• allow cell to make many copies of polypeptide very quickly
primary structure
Primary Structure
  • as polypeptide chain grows longer from ribosome it will spontaneously start to fold & coil as result of a.a side chain interactions
  • genes determine 1’ structure which then determines 2’, 3’ and 4’ structures
chaperonins
Chaperonins
  • proteins that help with the folding
post translational modifications
Post-Translational Modifications
  • additional steps that may be required b/4 protein can do its job
    • attachment of sugars, lipids, phosphate groups to a.a
    • enzymatic removal of 1 or more a.a. from leading end (amino end)
targeting polypeptides specific locations in cell
Targeting Polypeptides  Specific Locations in Cell
  • free ribosomes make proteins used in cytoplasm
  • bound ribosomes (RER) attached to cytosolic side while polypeptide being released into endomembrane system
  • both have identical small & large subunits
signal peptide
Signal Peptide
  • growing polypeptide cues ribosome to attach to ER
  • polypeptides of proteins destined for endomembrane system have signal peptide: sequence of ~20 a.a. at or near leading end (N-terminus) is recognized by a protein-RNA complex called signal-recognition particle or SRP
slide94
SRP
  • escorts ribosome to receptor protein on ER membrane
  • receptor part of multiprotein translocation complex
  • ribosome continues to make polypeptide which enters ER thru protein pore
  • signal protein usually removed by enzyme
proteins organelles
Proteins  Organelles
  • use other signal peptides for protein destined for chloroplast, mitochondria, or interior of nucleus
  • in these, proteins made in cytosol then  to organelle
  • signal proteins target or “address” proteins for secretion or to cellular locations
    • used by prokaryotes too
mutations
Mutations
  • ultimate source of new genes
    • large scale mutations
      • chromosomal rearrangements: chap. 15
    • small scale mutations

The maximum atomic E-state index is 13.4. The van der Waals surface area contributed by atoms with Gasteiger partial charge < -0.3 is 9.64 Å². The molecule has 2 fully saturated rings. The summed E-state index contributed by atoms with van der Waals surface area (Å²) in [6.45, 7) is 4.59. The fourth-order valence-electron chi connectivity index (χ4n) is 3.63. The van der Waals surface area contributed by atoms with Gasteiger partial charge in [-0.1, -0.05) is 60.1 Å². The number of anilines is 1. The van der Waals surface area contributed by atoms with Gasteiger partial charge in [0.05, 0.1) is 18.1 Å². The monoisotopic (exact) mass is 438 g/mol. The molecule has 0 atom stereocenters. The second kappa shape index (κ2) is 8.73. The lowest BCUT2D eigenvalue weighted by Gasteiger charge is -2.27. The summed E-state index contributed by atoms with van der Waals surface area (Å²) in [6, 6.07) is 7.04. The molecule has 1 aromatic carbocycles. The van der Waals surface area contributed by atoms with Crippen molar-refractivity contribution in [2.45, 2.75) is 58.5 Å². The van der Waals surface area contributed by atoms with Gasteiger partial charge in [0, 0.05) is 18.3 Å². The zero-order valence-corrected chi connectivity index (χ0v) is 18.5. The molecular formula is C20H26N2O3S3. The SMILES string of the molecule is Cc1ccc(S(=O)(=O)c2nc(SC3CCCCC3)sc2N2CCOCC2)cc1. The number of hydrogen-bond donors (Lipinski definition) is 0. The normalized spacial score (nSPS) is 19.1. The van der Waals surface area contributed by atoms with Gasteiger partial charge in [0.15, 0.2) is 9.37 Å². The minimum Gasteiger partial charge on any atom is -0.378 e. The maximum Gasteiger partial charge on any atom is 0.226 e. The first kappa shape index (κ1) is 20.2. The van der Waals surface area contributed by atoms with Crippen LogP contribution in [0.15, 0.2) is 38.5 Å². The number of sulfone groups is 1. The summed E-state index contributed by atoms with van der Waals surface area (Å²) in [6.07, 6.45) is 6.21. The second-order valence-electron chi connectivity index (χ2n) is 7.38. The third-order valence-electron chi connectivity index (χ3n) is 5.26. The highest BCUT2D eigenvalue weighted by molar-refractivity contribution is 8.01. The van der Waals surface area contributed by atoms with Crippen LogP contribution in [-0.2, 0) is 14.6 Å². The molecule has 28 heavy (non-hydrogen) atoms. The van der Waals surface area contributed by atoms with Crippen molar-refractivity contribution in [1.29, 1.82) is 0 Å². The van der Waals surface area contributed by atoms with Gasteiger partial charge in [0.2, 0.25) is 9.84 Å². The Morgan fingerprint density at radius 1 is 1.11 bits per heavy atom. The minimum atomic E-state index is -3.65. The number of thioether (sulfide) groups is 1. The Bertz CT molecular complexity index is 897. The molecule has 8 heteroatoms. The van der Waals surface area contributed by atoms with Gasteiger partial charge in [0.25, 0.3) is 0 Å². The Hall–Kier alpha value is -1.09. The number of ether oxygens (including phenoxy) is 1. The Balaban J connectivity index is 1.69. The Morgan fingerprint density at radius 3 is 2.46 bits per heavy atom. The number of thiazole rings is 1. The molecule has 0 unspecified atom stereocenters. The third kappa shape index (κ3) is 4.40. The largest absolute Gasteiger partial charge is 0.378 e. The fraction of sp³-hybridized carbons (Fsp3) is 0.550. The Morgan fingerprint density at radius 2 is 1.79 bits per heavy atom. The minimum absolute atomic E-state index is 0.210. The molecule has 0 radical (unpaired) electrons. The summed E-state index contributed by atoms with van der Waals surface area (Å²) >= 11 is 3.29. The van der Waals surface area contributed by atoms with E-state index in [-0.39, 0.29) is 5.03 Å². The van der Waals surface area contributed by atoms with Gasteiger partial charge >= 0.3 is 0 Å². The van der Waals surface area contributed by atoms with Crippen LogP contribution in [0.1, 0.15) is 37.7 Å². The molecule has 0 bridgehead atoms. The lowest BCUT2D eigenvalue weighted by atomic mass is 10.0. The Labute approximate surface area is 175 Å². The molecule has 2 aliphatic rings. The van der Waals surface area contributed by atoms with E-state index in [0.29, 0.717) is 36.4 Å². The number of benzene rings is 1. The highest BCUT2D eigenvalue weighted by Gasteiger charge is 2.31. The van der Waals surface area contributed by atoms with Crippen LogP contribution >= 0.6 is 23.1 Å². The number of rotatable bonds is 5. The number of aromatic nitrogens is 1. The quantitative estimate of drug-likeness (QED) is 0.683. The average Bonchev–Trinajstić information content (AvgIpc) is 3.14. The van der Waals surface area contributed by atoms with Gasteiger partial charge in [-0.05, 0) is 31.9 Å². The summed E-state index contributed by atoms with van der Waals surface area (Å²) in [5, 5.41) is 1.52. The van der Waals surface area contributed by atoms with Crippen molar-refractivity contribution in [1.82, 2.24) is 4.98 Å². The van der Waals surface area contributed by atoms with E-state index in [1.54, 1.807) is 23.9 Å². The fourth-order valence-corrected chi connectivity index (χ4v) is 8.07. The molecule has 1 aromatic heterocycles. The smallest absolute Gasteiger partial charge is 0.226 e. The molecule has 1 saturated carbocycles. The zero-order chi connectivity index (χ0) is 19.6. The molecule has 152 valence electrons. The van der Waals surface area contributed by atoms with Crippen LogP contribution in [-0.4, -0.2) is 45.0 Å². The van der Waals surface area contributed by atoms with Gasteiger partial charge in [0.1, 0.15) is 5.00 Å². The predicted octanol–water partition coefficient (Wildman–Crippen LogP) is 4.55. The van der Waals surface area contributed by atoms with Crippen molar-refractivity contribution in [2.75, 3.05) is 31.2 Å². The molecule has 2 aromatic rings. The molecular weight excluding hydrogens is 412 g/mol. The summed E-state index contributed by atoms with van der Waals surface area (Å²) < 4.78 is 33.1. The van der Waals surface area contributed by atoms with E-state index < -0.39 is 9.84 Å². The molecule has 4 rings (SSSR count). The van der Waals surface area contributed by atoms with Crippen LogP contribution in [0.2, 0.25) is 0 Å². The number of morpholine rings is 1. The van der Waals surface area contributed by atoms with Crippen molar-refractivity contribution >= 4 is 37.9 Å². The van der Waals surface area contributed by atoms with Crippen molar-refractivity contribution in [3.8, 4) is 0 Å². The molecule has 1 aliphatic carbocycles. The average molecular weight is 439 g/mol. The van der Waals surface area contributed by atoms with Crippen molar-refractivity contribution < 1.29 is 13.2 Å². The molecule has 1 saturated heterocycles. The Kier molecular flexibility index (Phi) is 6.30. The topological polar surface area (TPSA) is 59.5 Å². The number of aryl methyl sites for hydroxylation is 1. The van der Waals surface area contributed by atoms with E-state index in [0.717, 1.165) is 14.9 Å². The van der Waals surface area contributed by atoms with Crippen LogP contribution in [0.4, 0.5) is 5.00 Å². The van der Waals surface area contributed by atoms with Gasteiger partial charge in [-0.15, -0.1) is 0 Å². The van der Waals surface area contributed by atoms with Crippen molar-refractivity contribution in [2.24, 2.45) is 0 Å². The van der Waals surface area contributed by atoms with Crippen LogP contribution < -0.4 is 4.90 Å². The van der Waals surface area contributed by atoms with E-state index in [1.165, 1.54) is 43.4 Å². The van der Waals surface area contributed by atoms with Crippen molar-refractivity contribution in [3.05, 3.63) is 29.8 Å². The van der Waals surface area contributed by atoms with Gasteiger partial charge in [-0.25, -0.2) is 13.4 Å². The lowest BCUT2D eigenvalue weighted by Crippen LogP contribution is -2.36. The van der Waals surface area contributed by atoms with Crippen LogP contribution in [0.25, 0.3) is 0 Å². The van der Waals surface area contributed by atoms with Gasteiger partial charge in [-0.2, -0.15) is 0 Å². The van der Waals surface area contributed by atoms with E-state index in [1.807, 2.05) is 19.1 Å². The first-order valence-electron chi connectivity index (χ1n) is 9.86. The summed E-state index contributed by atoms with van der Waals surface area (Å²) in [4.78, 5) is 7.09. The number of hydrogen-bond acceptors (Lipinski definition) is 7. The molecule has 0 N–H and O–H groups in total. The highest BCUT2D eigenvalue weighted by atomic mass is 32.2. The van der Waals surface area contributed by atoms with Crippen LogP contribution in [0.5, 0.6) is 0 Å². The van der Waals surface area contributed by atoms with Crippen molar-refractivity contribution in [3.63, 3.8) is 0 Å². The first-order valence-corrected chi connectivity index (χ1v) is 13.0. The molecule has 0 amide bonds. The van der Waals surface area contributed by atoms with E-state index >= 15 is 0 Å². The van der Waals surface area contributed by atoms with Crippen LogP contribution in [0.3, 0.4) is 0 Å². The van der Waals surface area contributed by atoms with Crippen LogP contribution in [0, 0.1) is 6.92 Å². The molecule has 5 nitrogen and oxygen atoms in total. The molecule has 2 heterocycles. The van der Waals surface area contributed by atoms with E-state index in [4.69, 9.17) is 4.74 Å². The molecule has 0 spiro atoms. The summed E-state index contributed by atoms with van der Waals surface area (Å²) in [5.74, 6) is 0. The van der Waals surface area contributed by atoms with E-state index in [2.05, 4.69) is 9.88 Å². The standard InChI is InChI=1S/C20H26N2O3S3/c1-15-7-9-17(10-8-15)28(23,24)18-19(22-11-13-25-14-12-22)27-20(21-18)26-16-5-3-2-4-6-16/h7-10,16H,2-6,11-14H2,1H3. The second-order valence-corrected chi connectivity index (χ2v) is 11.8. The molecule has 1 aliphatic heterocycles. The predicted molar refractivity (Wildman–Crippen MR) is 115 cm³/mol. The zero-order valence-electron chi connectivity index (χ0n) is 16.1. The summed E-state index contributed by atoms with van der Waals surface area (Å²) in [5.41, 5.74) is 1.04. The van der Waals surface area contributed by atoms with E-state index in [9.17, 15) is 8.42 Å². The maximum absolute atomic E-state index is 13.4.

• 1 or a few nucleotide bases changed
try @ home
Try @ Home
  • http://www.bodrum-hotels.com/gene-mutations/gene-mutations-and-proteins-worksheet.html
point mutations
Point Mutations
  • changes in single nucleotide pair
  • if occurs in gamete or cell that  gamete will be passed on to offspring
  • if mutation has adverse effect on phenotype is called a genetic disorder or hereditary disease
  • if mutation causes organism to die before fully developed it is said to be lethal
  • if mutation results in no change in phenotype is said to be silent
familial cardiomyopathy
Familial Cardiomyopathy
  • point mutation
  • dominant
  • possible cause of sudden death of young athletes
substitutions
Substitutions
  • replacement of 1 nucleotide pair by another pair: a few will improve activity of protein it is coding for but most will be detrimental
  • some silent due to redundancy of genetic code
  • if changes 1 a.a. for another called missense mutation
    • if substituted a.a. similar to real one no effect
    • some substitutions will have major consequences
nucleotide pair substitution
Nucleotide-Pair Substitution
  • Silent
  • Missense:
    • most substitutions in this category
  • Nonsense: substitution changes from 1 a.a.  stop codon
    • resulting polypeptide is shorter
    • nearly all  nonfunctional proteins
insertions deletions
Insertions & Deletions
  • (+) or (-) of nucleotide pairs in a gene
  • disastrous effects
  • may alter reading frame triplet codon shifts on mRNA
  • called frameshift mutation
    • whenever insertion or deletion not in a multiple of 3
    • if not causes major missense
mutagens
Mutagens
  • any chemical or physical agent that interacts with DNA & can cause a mutation
  • 1920’s: Muller used x-rays to make mutant Drosophila & he discovered it does same in humans
  • mutagenic radiation includes:
    • UV radiation cause thymine dimers in DNA
chemical mutagens
Chemical Mutagens
  • nucleotide analogs
    • similar to normal DNA nucleotides
    • insert self into DNA
chemical mutagens1
Chemical Mutagens
  • some cause chemical changes in bases that changes their pairing properties
differences
Differences
  • some in gene expression among eubacteria, archaea, and eukaryotes
  • if no nucleus: translation can begin b/4 transcription is over
  • Archaea show similarities to Eubacteria and eukaryotes in processes of gene expression
what is a gene
What is a Gene?
  • region of DNA whose final functional product is either a polypeptide or an ENA molecule